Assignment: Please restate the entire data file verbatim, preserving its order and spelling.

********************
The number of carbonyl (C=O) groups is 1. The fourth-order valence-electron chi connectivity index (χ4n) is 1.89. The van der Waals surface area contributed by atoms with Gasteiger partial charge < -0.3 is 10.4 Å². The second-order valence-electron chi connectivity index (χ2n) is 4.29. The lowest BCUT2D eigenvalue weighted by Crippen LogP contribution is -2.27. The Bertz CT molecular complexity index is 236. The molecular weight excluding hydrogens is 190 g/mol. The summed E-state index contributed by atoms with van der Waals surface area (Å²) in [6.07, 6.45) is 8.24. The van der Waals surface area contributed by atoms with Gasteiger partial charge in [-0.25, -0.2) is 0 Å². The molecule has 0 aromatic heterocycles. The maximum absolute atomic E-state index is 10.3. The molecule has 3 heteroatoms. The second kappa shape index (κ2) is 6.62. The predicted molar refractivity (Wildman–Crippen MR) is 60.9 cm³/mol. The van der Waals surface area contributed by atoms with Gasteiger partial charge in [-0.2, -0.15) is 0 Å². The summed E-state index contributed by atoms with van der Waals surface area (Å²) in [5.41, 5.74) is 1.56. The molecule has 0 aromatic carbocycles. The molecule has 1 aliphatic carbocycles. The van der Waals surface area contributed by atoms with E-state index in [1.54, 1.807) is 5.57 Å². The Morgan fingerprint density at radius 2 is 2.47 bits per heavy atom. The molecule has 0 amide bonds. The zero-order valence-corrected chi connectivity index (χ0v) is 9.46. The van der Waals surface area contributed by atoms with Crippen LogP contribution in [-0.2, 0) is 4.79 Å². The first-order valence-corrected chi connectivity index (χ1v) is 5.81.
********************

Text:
The number of carbonyl (C=O) groups is 1. The fourth-order valence-electron chi connectivity index (χ4n) is 1.89. The van der Waals surface area contributed by atoms with Gasteiger partial charge < -0.3 is 10.4 Å². The second-order valence-electron chi connectivity index (χ2n) is 4.29. The lowest BCUT2D eigenvalue weighted by Crippen LogP contribution is -2.27. The Bertz CT molecular complexity index is 236. The molecular weight excluding hydrogens is 190 g/mol. The summed E-state index contributed by atoms with van der Waals surface area (Å²) in [6.07, 6.45) is 8.24. The van der Waals surface area contributed by atoms with Gasteiger partial charge in [-0.25, -0.2) is 0 Å². The molecule has 0 aromatic heterocycles. The maximum absolute atomic E-state index is 10.3. The molecule has 3 heteroatoms. The second kappa shape index (κ2) is 6.62. The predicted molar refractivity (Wildman–Crippen MR) is 60.9 cm³/mol. The van der Waals surface area contributed by atoms with Gasteiger partial charge in [-0.2, -0.15) is 0 Å². The summed E-state index contributed by atoms with van der Waals surface area (Å²) in [5.41, 5.74) is 1.56. The molecule has 0 aromatic carbocycles. The molecule has 1 aliphatic carbocycles. The van der Waals surface area contributed by atoms with E-state index in [1.54, 1.807) is 5.57 Å². The Morgan fingerprint density at radius 2 is 2.47 bits per heavy atom. The molecule has 0 amide bonds. The zero-order valence-corrected chi connectivity index (χ0v) is 9.46. The van der Waals surface area contributed by atoms with Crippen LogP contribution in [-0.2, 0) is 4.79 Å². The first-order valence-corrected chi connectivity index (χ1v) is 5.81.